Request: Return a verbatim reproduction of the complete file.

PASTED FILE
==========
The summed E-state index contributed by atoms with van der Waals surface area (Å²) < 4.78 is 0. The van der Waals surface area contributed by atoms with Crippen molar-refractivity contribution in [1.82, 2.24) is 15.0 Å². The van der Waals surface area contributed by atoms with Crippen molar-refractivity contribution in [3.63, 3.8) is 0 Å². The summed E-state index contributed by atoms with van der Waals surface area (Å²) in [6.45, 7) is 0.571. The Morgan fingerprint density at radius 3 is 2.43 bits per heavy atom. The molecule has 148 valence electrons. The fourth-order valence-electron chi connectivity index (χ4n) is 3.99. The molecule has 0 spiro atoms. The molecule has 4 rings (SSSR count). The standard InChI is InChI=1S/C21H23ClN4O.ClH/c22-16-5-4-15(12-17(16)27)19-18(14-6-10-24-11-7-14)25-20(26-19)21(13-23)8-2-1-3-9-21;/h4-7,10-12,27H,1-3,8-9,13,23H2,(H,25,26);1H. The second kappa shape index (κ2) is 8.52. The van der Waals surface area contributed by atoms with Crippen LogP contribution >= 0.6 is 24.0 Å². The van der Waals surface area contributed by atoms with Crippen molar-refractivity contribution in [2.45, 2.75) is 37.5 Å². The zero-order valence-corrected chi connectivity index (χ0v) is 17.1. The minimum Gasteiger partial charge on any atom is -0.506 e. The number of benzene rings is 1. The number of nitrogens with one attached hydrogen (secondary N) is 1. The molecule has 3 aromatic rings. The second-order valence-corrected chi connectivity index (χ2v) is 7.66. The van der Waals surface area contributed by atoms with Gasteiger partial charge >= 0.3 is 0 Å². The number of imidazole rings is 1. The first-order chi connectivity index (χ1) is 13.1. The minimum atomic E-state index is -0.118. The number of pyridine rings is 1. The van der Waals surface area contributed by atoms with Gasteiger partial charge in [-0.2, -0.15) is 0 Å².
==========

The summed E-state index contributed by atoms with van der Waals surface area (Å²) < 4.78 is 0. The van der Waals surface area contributed by atoms with Crippen molar-refractivity contribution in [1.82, 2.24) is 15.0 Å². The van der Waals surface area contributed by atoms with Crippen molar-refractivity contribution in [3.63, 3.8) is 0 Å². The summed E-state index contributed by atoms with van der Waals surface area (Å²) in [6.45, 7) is 0.571. The Morgan fingerprint density at radius 3 is 2.43 bits per heavy atom. The molecule has 148 valence electrons. The fourth-order valence-electron chi connectivity index (χ4n) is 3.99. The molecule has 0 spiro atoms. The molecule has 4 rings (SSSR count). The standard InChI is InChI=1S/C21H23ClN4O.ClH/c22-16-5-4-15(12-17(16)27)19-18(14-6-10-24-11-7-14)25-20(26-19)21(13-23)8-2-1-3-9-21;/h4-7,10-12,27H,1-3,8-9,13,23H2,(H,25,26);1H. The second kappa shape index (κ2) is 8.52. The van der Waals surface area contributed by atoms with Crippen LogP contribution >= 0.6 is 24.0 Å². The van der Waals surface area contributed by atoms with Crippen molar-refractivity contribution in [2.45, 2.75) is 37.5 Å². The zero-order valence-corrected chi connectivity index (χ0v) is 17.1. The minimum Gasteiger partial charge on any atom is -0.506 e. The number of benzene rings is 1. The number of nitrogens with one attached hydrogen (secondary N) is 1. The molecule has 3 aromatic rings. The second-order valence-corrected chi connectivity index (χ2v) is 7.66. The van der Waals surface area contributed by atoms with Gasteiger partial charge >= 0.3 is 0 Å². The number of imidazole rings is 1. The first-order chi connectivity index (χ1) is 13.1. The minimum atomic E-state index is -0.118. The number of pyridine rings is 1. The van der Waals surface area contributed by atoms with Gasteiger partial charge in [-0.2, -0.15) is 0 Å².